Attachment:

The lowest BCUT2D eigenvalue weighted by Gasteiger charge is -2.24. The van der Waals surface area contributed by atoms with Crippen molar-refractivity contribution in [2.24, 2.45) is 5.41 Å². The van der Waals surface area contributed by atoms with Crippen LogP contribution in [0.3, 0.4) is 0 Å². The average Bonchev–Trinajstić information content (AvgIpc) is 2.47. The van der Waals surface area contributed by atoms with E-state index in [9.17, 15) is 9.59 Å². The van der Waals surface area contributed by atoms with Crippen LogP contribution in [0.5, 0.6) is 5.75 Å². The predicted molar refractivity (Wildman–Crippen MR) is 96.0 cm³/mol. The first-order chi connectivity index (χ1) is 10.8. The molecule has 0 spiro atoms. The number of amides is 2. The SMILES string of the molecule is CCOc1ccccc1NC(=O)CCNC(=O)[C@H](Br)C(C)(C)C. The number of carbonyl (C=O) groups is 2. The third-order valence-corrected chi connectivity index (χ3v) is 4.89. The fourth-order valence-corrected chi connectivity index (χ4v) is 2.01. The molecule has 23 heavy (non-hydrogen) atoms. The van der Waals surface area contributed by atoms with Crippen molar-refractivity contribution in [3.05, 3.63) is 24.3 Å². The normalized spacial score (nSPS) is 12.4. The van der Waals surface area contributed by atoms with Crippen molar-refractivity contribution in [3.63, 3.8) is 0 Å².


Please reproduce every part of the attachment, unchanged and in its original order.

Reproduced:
The lowest BCUT2D eigenvalue weighted by Gasteiger charge is -2.24. The van der Waals surface area contributed by atoms with Crippen molar-refractivity contribution in [2.24, 2.45) is 5.41 Å². The van der Waals surface area contributed by atoms with Crippen LogP contribution in [0.3, 0.4) is 0 Å². The average Bonchev–Trinajstić information content (AvgIpc) is 2.47. The van der Waals surface area contributed by atoms with E-state index in [9.17, 15) is 9.59 Å². The van der Waals surface area contributed by atoms with Crippen LogP contribution in [0.5, 0.6) is 5.75 Å². The predicted molar refractivity (Wildman–Crippen MR) is 96.0 cm³/mol. The first-order chi connectivity index (χ1) is 10.8. The molecule has 0 spiro atoms. The number of amides is 2. The SMILES string of the molecule is CCOc1ccccc1NC(=O)CCNC(=O)[C@H](Br)C(C)(C)C. The number of carbonyl (C=O) groups is 2. The third-order valence-corrected chi connectivity index (χ3v) is 4.89. The fourth-order valence-corrected chi connectivity index (χ4v) is 2.01. The molecule has 23 heavy (non-hydrogen) atoms. The van der Waals surface area contributed by atoms with Crippen molar-refractivity contribution in [3.05, 3.63) is 24.3 Å². The normalized spacial score (nSPS) is 12.4. The van der Waals surface area contributed by atoms with Crippen molar-refractivity contribution in [3.63, 3.8) is 0 Å².